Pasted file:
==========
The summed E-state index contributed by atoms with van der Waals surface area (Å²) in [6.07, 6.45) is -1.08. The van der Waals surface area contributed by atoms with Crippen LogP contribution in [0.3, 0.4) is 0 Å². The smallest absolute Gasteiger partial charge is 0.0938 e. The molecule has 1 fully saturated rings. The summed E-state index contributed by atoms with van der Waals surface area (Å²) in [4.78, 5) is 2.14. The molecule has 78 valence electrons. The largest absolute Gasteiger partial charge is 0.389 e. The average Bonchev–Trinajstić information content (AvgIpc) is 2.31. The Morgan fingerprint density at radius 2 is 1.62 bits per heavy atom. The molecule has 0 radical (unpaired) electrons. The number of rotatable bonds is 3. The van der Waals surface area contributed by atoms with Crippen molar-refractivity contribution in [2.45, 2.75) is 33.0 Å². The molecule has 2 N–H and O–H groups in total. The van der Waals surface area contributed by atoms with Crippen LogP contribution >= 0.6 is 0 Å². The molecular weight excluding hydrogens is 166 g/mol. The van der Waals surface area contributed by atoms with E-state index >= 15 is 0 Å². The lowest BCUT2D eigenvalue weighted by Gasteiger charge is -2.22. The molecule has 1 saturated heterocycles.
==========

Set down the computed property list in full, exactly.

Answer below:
The summed E-state index contributed by atoms with van der Waals surface area (Å²) in [6.07, 6.45) is -1.08. The van der Waals surface area contributed by atoms with Crippen LogP contribution in [0.3, 0.4) is 0 Å². The smallest absolute Gasteiger partial charge is 0.0938 e. The molecule has 1 fully saturated rings. The summed E-state index contributed by atoms with van der Waals surface area (Å²) in [4.78, 5) is 2.14. The molecule has 78 valence electrons. The largest absolute Gasteiger partial charge is 0.389 e. The average Bonchev–Trinajstić information content (AvgIpc) is 2.31. The Morgan fingerprint density at radius 2 is 1.62 bits per heavy atom. The molecule has 0 radical (unpaired) electrons. The number of rotatable bonds is 3. The van der Waals surface area contributed by atoms with Crippen molar-refractivity contribution in [2.45, 2.75) is 33.0 Å². The molecule has 2 N–H and O–H groups in total. The van der Waals surface area contributed by atoms with Crippen LogP contribution >= 0.6 is 0 Å². The molecular weight excluding hydrogens is 166 g/mol. The van der Waals surface area contributed by atoms with E-state index >= 15 is 0 Å². The lowest BCUT2D eigenvalue weighted by Gasteiger charge is -2.22. The molecule has 1 saturated heterocycles.